It is now well accepted that existing rules of international taxation for establishing Nexus (Permanent Establishment) and for Attribution of Profits are not adequate to deal with digitalised business (Ecommerce). In absence of a PE which can be applied to Ecommerce, the non-resident Digital Corporation cannot be taxed by the Country of Market (COM) irrespective of the revenue earned by the entity from COM. Having accepted these facts, the OECD/ G20 Public Consultation Document presents three proposals for addressing the tax challenges.


We also accept this fundamental position and proceed further. In other words, we need to find new ways of establishing Nexus and Attributing Profits that can be applied to Ecommerce.


Compared to the term “Attribution of Profits”, a simpler term will be computation of Tax Base for the COM. This matter is discussed further in paragraph (7) below in this paper.


(ii) Residence Vs. Source Conflict: 


Residence Vs. Source conflict for attribution of profits (or tax base allocation) is an old controversy. Residence countries have won the battle. Major part of International Tax Base goes to Residence countries. We may broadly consider following countries as “favouring Residence based taxation”– U.S., U.K., Germany, France (G4) & a few other developed countries. Interestingly, E-commerce business has so developed that for E-commerce Tax Base, now mainly U.S. may be considered to be the COR. China is indifferent. Rest of the world is COS.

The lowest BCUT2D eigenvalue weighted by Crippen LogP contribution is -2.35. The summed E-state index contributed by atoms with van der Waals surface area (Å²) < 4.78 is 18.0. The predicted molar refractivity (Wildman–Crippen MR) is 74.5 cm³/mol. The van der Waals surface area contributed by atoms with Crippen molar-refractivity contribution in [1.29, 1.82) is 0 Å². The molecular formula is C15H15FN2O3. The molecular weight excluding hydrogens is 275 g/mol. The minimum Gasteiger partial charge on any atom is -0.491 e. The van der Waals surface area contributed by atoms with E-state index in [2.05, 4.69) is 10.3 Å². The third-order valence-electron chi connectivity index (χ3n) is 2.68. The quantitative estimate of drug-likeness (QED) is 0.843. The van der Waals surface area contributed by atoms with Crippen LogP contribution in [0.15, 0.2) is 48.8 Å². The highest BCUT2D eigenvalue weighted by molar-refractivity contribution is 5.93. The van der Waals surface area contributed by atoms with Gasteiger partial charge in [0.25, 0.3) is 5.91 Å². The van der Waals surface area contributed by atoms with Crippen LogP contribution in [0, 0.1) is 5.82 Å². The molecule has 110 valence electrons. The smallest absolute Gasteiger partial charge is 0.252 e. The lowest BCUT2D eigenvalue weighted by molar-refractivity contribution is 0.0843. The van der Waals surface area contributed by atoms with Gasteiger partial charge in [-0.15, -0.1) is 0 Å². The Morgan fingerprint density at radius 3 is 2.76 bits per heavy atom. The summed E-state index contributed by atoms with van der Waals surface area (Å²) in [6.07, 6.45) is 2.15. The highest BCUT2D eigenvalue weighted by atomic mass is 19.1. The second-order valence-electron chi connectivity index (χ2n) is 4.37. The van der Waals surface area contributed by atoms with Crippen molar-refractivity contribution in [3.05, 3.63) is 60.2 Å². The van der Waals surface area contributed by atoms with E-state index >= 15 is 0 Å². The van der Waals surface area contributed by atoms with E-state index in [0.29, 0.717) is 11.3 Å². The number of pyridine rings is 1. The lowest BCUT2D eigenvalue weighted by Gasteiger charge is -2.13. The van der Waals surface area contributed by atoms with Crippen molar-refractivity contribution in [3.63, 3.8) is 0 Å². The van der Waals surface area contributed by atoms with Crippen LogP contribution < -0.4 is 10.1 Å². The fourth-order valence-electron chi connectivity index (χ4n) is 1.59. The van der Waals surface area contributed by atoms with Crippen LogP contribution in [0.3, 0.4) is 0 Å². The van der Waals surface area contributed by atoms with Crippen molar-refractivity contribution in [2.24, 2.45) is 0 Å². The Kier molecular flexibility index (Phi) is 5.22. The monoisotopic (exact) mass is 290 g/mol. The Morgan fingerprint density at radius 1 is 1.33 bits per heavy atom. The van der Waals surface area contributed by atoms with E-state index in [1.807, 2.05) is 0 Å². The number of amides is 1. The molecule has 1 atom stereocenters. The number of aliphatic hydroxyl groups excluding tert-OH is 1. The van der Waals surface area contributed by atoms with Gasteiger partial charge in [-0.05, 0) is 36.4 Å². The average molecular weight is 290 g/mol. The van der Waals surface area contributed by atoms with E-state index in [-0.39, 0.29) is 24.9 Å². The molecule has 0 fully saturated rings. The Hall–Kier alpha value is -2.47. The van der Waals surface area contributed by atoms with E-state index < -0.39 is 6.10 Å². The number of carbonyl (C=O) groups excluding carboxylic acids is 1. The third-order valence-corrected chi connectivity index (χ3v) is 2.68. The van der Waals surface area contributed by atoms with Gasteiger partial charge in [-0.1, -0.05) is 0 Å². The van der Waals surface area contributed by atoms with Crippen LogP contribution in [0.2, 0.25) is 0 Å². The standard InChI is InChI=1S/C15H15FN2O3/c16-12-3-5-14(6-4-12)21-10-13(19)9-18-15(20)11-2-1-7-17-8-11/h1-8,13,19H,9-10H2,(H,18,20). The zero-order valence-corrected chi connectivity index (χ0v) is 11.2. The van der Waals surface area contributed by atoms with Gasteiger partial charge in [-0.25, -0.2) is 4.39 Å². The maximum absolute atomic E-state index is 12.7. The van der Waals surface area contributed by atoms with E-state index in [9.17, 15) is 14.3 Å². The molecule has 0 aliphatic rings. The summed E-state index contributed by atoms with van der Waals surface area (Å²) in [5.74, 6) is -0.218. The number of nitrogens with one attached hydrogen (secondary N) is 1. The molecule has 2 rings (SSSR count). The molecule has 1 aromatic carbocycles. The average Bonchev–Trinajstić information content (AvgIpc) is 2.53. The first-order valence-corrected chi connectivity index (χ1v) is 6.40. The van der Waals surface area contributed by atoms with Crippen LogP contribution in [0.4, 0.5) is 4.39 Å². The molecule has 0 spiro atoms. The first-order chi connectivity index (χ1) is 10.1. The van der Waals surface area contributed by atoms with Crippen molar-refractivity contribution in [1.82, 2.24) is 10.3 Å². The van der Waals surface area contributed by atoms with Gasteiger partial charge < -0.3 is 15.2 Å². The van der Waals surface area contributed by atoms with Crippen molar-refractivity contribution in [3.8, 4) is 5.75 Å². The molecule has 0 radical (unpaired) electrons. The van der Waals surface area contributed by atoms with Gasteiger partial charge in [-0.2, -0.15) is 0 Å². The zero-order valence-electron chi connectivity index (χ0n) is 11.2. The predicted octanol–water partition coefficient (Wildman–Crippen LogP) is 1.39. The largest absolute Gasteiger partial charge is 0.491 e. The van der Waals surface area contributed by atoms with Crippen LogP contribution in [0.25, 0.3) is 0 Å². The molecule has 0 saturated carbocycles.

OECD/ G20’s PCD– presents three proposals. We focus on the SEP proposal and explain why it is a good proposal.


1.3 Scope of this Paper: